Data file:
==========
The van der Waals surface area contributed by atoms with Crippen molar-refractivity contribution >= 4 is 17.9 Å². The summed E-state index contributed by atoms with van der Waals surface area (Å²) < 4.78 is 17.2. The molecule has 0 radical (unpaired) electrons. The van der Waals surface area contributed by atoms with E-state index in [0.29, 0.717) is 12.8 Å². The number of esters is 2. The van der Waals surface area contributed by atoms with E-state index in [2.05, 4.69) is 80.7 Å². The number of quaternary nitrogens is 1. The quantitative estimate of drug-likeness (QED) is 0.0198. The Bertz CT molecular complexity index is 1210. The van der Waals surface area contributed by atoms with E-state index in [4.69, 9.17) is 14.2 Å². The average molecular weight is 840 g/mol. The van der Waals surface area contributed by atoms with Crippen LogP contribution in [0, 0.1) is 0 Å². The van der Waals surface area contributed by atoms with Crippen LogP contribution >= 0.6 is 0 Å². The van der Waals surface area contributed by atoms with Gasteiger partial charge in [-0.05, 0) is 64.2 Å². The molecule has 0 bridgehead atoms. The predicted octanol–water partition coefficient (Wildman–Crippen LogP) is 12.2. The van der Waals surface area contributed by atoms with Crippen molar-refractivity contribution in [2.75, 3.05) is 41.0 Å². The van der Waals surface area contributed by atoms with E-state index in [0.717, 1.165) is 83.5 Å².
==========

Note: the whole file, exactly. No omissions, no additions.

The van der Waals surface area contributed by atoms with Crippen molar-refractivity contribution >= 4 is 17.9 Å². The summed E-state index contributed by atoms with van der Waals surface area (Å²) < 4.78 is 17.2. The molecule has 0 radical (unpaired) electrons. The van der Waals surface area contributed by atoms with E-state index in [0.29, 0.717) is 12.8 Å². The number of esters is 2. The van der Waals surface area contributed by atoms with E-state index in [2.05, 4.69) is 80.7 Å². The number of quaternary nitrogens is 1. The quantitative estimate of drug-likeness (QED) is 0.0198. The Bertz CT molecular complexity index is 1210. The van der Waals surface area contributed by atoms with E-state index in [4.69, 9.17) is 14.2 Å². The average molecular weight is 840 g/mol. The van der Waals surface area contributed by atoms with Crippen LogP contribution in [0, 0.1) is 0 Å². The van der Waals surface area contributed by atoms with Crippen LogP contribution >= 0.6 is 0 Å². The van der Waals surface area contributed by atoms with Gasteiger partial charge in [-0.05, 0) is 64.2 Å². The molecule has 0 bridgehead atoms. The predicted octanol–water partition coefficient (Wildman–Crippen LogP) is 12.2. The van der Waals surface area contributed by atoms with Crippen molar-refractivity contribution in [2.75, 3.05) is 41.0 Å². The van der Waals surface area contributed by atoms with E-state index in [0.717, 1.165) is 83.5 Å².